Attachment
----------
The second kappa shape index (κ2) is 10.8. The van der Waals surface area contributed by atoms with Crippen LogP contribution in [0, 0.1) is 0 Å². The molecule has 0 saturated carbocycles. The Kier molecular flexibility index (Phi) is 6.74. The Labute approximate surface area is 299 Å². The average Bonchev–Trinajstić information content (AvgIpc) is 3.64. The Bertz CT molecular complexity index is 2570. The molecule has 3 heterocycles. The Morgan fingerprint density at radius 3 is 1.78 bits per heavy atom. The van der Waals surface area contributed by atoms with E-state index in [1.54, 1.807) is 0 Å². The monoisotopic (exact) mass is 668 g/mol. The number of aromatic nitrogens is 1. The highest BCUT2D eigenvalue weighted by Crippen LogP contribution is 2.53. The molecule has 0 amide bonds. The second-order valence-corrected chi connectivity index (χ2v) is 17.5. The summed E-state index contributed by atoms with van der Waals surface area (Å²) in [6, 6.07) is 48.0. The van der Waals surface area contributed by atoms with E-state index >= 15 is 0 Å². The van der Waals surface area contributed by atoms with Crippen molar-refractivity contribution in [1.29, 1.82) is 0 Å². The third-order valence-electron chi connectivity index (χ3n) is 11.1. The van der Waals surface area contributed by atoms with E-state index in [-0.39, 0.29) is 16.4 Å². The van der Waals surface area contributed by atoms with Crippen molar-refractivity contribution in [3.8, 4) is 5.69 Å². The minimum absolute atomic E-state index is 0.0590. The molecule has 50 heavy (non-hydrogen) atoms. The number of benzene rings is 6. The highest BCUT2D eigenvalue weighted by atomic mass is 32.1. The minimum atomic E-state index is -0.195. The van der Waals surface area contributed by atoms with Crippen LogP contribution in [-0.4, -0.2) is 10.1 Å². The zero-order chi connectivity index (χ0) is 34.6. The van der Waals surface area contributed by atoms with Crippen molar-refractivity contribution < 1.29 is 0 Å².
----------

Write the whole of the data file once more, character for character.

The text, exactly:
The second kappa shape index (κ2) is 10.8. The van der Waals surface area contributed by atoms with Crippen LogP contribution in [0, 0.1) is 0 Å². The molecule has 0 saturated carbocycles. The Kier molecular flexibility index (Phi) is 6.74. The Labute approximate surface area is 299 Å². The average Bonchev–Trinajstić information content (AvgIpc) is 3.64. The Bertz CT molecular complexity index is 2570. The molecule has 3 heterocycles. The Morgan fingerprint density at radius 3 is 1.78 bits per heavy atom. The van der Waals surface area contributed by atoms with E-state index in [1.54, 1.807) is 0 Å². The monoisotopic (exact) mass is 668 g/mol. The number of aromatic nitrogens is 1. The highest BCUT2D eigenvalue weighted by Crippen LogP contribution is 2.53. The molecule has 0 amide bonds. The second-order valence-corrected chi connectivity index (χ2v) is 17.5. The summed E-state index contributed by atoms with van der Waals surface area (Å²) in [6, 6.07) is 48.0. The van der Waals surface area contributed by atoms with E-state index >= 15 is 0 Å². The van der Waals surface area contributed by atoms with Crippen molar-refractivity contribution in [1.29, 1.82) is 0 Å². The third-order valence-electron chi connectivity index (χ3n) is 11.1. The van der Waals surface area contributed by atoms with E-state index in [-0.39, 0.29) is 16.4 Å². The van der Waals surface area contributed by atoms with Crippen molar-refractivity contribution in [3.8, 4) is 5.69 Å². The minimum absolute atomic E-state index is 0.0590. The molecule has 50 heavy (non-hydrogen) atoms. The number of benzene rings is 6. The highest BCUT2D eigenvalue weighted by atomic mass is 32.1. The minimum atomic E-state index is -0.195. The van der Waals surface area contributed by atoms with Crippen LogP contribution in [-0.4, -0.2) is 10.1 Å². The zero-order chi connectivity index (χ0) is 34.6. The van der Waals surface area contributed by atoms with Crippen molar-refractivity contribution < 1.29 is 0 Å².